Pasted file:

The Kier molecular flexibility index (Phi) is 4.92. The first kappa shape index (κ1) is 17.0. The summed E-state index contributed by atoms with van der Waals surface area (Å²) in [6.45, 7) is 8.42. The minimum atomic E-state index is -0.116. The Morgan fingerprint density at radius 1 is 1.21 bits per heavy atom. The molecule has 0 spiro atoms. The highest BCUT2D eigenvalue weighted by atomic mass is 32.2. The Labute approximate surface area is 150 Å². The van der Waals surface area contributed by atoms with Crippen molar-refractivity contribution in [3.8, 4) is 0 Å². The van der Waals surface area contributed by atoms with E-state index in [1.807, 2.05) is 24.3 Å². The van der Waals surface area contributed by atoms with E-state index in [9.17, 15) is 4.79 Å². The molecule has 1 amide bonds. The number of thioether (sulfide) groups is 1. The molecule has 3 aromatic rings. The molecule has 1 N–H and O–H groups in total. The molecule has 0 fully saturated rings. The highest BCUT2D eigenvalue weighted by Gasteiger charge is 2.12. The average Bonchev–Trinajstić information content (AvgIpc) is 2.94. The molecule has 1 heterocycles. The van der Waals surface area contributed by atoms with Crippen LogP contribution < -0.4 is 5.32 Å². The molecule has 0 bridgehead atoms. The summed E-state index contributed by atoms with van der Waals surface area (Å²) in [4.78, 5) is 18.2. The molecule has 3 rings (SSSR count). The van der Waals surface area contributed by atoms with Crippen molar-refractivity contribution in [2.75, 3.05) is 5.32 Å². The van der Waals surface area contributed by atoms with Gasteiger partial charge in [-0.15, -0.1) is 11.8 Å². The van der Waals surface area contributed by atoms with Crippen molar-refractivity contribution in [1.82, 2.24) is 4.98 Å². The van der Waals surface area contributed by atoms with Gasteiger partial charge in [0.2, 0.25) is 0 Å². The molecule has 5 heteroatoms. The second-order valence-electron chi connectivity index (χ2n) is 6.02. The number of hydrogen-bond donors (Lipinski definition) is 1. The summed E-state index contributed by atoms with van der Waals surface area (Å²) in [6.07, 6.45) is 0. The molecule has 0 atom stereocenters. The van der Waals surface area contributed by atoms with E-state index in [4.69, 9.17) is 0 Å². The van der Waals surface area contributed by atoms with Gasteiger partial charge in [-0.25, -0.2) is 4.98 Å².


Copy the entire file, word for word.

The Kier molecular flexibility index (Phi) is 4.92. The first kappa shape index (κ1) is 17.0. The summed E-state index contributed by atoms with van der Waals surface area (Å²) in [6.45, 7) is 8.42. The minimum atomic E-state index is -0.116. The Morgan fingerprint density at radius 1 is 1.21 bits per heavy atom. The molecule has 0 spiro atoms. The highest BCUT2D eigenvalue weighted by atomic mass is 32.2. The Labute approximate surface area is 150 Å². The van der Waals surface area contributed by atoms with Crippen molar-refractivity contribution in [3.8, 4) is 0 Å². The van der Waals surface area contributed by atoms with E-state index in [1.807, 2.05) is 24.3 Å². The van der Waals surface area contributed by atoms with E-state index in [9.17, 15) is 4.79 Å². The molecule has 1 amide bonds. The number of thioether (sulfide) groups is 1. The molecule has 3 aromatic rings. The molecule has 1 N–H and O–H groups in total. The molecule has 0 fully saturated rings. The highest BCUT2D eigenvalue weighted by Gasteiger charge is 2.12. The average Bonchev–Trinajstić information content (AvgIpc) is 2.94. The molecule has 1 heterocycles. The van der Waals surface area contributed by atoms with Crippen LogP contribution < -0.4 is 5.32 Å². The molecule has 0 bridgehead atoms. The summed E-state index contributed by atoms with van der Waals surface area (Å²) in [4.78, 5) is 18.2. The molecule has 3 rings (SSSR count). The van der Waals surface area contributed by atoms with Crippen molar-refractivity contribution in [2.75, 3.05) is 5.32 Å². The van der Waals surface area contributed by atoms with Gasteiger partial charge in [-0.15, -0.1) is 11.8 Å². The van der Waals surface area contributed by atoms with Crippen molar-refractivity contribution in [1.82, 2.24) is 4.98 Å². The van der Waals surface area contributed by atoms with Gasteiger partial charge in [0.2, 0.25) is 0 Å². The molecule has 5 heteroatoms. The second-order valence-electron chi connectivity index (χ2n) is 6.02. The number of hydrogen-bond donors (Lipinski definition) is 1. The summed E-state index contributed by atoms with van der Waals surface area (Å²) in [6.07, 6.45) is 0. The molecule has 0 atom stereocenters. The van der Waals surface area contributed by atoms with E-state index in [4.69, 9.17) is 0 Å². The van der Waals surface area contributed by atoms with Gasteiger partial charge in [-0.25, -0.2) is 4.98 Å².